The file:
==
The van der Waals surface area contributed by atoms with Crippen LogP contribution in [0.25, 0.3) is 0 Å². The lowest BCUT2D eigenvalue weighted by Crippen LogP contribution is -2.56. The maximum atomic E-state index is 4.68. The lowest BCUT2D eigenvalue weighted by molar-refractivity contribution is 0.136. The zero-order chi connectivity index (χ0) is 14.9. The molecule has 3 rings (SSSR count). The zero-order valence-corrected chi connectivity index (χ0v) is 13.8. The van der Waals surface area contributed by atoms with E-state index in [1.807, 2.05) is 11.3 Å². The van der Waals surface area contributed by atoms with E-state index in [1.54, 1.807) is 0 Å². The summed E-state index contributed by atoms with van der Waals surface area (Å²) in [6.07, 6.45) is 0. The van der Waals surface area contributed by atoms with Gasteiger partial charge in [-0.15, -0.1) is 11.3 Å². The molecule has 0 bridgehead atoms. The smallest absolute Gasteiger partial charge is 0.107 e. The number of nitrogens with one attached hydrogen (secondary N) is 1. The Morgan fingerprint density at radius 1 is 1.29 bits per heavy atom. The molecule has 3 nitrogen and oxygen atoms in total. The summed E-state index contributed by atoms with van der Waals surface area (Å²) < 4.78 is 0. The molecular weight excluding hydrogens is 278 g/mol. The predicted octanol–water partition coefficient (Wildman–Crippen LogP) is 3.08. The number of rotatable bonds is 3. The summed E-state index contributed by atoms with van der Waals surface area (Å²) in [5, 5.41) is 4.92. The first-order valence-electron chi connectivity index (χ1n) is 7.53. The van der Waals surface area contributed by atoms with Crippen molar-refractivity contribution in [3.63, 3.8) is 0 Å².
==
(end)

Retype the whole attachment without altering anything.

The van der Waals surface area contributed by atoms with Crippen LogP contribution in [0.25, 0.3) is 0 Å². The lowest BCUT2D eigenvalue weighted by Crippen LogP contribution is -2.56. The maximum atomic E-state index is 4.68. The lowest BCUT2D eigenvalue weighted by molar-refractivity contribution is 0.136. The zero-order chi connectivity index (χ0) is 14.9. The molecule has 3 rings (SSSR count). The zero-order valence-corrected chi connectivity index (χ0v) is 13.8. The van der Waals surface area contributed by atoms with E-state index in [1.807, 2.05) is 11.3 Å². The van der Waals surface area contributed by atoms with E-state index in [1.54, 1.807) is 0 Å². The summed E-state index contributed by atoms with van der Waals surface area (Å²) in [6.07, 6.45) is 0. The van der Waals surface area contributed by atoms with Gasteiger partial charge in [-0.15, -0.1) is 11.3 Å². The molecule has 0 bridgehead atoms. The smallest absolute Gasteiger partial charge is 0.107 e. The number of nitrogens with one attached hydrogen (secondary N) is 1. The Morgan fingerprint density at radius 1 is 1.29 bits per heavy atom. The molecule has 3 nitrogen and oxygen atoms in total. The summed E-state index contributed by atoms with van der Waals surface area (Å²) < 4.78 is 0. The molecular weight excluding hydrogens is 278 g/mol. The predicted octanol–water partition coefficient (Wildman–Crippen LogP) is 3.08. The number of rotatable bonds is 3. The summed E-state index contributed by atoms with van der Waals surface area (Å²) in [5, 5.41) is 4.92. The first-order valence-electron chi connectivity index (χ1n) is 7.53. The van der Waals surface area contributed by atoms with Crippen molar-refractivity contribution in [3.63, 3.8) is 0 Å².